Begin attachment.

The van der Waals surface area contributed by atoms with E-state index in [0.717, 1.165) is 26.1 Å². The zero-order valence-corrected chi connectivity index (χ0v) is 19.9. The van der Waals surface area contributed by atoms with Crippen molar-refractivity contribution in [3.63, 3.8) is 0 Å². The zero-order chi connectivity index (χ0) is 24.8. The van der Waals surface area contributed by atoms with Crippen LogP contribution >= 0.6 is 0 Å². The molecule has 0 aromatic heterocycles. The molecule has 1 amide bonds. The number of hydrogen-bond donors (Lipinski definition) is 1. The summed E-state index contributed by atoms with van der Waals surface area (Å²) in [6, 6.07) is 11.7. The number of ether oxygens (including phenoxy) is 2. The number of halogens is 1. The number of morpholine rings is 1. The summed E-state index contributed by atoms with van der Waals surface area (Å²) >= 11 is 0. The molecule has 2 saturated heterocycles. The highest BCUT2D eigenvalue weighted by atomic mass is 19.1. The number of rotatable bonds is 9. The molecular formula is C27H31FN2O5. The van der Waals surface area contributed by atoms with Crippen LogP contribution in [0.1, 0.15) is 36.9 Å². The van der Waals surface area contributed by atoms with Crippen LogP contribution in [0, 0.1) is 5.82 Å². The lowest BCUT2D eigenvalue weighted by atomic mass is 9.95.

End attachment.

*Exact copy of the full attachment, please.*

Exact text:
The van der Waals surface area contributed by atoms with E-state index in [0.717, 1.165) is 26.1 Å². The zero-order valence-corrected chi connectivity index (χ0v) is 19.9. The van der Waals surface area contributed by atoms with Crippen molar-refractivity contribution in [3.63, 3.8) is 0 Å². The zero-order chi connectivity index (χ0) is 24.8. The van der Waals surface area contributed by atoms with Crippen LogP contribution >= 0.6 is 0 Å². The molecule has 0 aromatic heterocycles. The molecule has 1 amide bonds. The number of hydrogen-bond donors (Lipinski definition) is 1. The summed E-state index contributed by atoms with van der Waals surface area (Å²) in [6, 6.07) is 11.7. The number of ether oxygens (including phenoxy) is 2. The number of halogens is 1. The number of morpholine rings is 1. The summed E-state index contributed by atoms with van der Waals surface area (Å²) >= 11 is 0. The molecule has 2 saturated heterocycles. The highest BCUT2D eigenvalue weighted by atomic mass is 19.1. The number of rotatable bonds is 9. The molecular formula is C27H31FN2O5. The van der Waals surface area contributed by atoms with Crippen LogP contribution in [0.1, 0.15) is 36.9 Å². The van der Waals surface area contributed by atoms with Crippen LogP contribution in [0, 0.1) is 5.82 Å². The lowest BCUT2D eigenvalue weighted by atomic mass is 9.95.